# Difference between revisions of "Additive noise"

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+ | $#C+1 = 25 : ~/encyclopedia/old_files/data/A010/A.0100670 Additive noise | ||

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− | If one considers channels with discrete or continuous time over finite or infinite intervals, the notion of a channel with additive noise is introduced by the relation | + | {{TEX|auto}} |

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+ | An interference added to the signal during its transmission over a [[Communication channel|communication channel]]. More precisely, one says that a given communication channel is a channel with additive noise if the transition function $ Q(y, \cdot ) $ | ||

+ | of the channel is given by a density $ q(y, \widetilde{y} ) $, | ||

+ | $ y \in {\mathcal Y} $, | ||

+ | $ \widetilde{y} \in \widetilde {\mathcal Y} = {\mathcal Y} $( | ||

+ | $ {\mathcal Y} $ | ||

+ | and $ \widetilde {\mathcal Y} $ | ||

+ | are the spaces of the values of the signals at the input and output of the channel, respectively) depending only on the difference $ \widetilde{y} - y $, | ||

+ | i.e. $ q(y, \widetilde{y} ) = q( \widetilde{y} -y) $. | ||

+ | In this case the signal $ \widetilde \eta $ | ||

+ | at the output of the channel can be represented as the sum of the input signal $ \eta $ | ||

+ | and a random variable $ \zeta $ | ||

+ | independent of it, called additive noise, so that $ \widetilde \eta = \eta + \zeta $. | ||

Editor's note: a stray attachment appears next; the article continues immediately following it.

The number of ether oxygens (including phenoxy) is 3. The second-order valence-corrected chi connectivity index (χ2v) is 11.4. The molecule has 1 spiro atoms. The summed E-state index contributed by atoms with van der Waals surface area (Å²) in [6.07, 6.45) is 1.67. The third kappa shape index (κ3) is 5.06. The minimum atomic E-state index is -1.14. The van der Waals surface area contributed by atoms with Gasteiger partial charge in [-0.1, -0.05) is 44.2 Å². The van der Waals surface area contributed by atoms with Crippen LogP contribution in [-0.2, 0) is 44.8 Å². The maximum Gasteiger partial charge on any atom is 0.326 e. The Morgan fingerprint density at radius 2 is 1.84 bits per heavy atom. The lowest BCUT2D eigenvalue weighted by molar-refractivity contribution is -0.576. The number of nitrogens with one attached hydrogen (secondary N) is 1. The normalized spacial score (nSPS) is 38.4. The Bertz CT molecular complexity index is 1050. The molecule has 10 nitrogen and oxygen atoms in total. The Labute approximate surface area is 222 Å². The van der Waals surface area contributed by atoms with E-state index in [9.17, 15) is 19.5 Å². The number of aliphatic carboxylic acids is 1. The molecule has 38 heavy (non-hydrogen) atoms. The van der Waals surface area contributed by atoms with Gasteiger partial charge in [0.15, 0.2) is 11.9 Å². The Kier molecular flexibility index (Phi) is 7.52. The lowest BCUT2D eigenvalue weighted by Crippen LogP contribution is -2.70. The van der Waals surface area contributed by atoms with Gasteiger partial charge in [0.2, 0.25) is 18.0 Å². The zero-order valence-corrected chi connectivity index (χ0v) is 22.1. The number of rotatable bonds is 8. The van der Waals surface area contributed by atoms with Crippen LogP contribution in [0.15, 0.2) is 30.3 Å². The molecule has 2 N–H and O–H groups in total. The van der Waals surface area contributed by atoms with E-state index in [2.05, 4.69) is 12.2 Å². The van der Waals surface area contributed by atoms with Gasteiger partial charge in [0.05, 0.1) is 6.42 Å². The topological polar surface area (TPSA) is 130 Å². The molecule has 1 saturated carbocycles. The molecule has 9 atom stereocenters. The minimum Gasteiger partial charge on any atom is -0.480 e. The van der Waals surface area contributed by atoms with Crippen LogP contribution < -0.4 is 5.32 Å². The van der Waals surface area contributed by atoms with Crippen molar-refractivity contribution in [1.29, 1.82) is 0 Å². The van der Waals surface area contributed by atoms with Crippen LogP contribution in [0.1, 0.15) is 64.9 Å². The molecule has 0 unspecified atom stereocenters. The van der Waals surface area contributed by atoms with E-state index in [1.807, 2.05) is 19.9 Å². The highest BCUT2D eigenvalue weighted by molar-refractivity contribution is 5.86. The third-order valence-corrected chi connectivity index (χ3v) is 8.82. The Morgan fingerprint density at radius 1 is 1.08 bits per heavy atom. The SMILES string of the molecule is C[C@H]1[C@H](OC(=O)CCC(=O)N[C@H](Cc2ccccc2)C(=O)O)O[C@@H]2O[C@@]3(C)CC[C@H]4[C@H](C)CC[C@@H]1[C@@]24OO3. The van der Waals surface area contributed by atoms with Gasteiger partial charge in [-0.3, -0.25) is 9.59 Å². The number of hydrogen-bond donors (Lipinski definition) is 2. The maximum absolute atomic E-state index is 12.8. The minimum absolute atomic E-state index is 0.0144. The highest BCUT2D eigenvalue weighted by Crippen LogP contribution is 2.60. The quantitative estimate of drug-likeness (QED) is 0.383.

+ | |||

+ | If one considers channels with discrete or continuous time over finite or infinite intervals, the notion of a channel with additive noise is introduced by the relation $ \widetilde \eta (t) = \eta (t) + \zeta (t) $, | ||

+ | where $ t $ | ||

+ | is in the given interval, $ \eta (t) $, | ||

+ | $ \widetilde \eta (t) $ | ||

+ | and $ \zeta (t) $ | ||

+ | are random processes representing the signals at the input and the output of the channel with additive noise, respectively; moreover, the process $ \zeta (t) $ | ||

+ | is independent of $ \eta (t) $. | ||

+ | In particular, if $ \zeta (t) $ | ||

+ | is a Gaussian random process, then the considered channel is called a [[Gaussian channel|Gaussian channel]]. | ||

====References==== | ====References==== | ||

<table><TR><TD valign="top">[1]</TD> <TD valign="top"> R. Gallager, "Information theory and reliable communication" , McGraw-Hill (1968)</TD></TR><TR><TD valign="top">[2]</TD> <TD valign="top"> A.A. Kharkevich, "Channels with noise" , Moscow (1965) (In Russian)</TD></TR></table> | <table><TR><TD valign="top">[1]</TD> <TD valign="top"> R. Gallager, "Information theory and reliable communication" , McGraw-Hill (1968)</TD></TR><TR><TD valign="top">[2]</TD> <TD valign="top"> A.A. Kharkevich, "Channels with noise" , Moscow (1965) (In Russian)</TD></TR></table> | ||

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====Comments==== | ====Comments==== | ||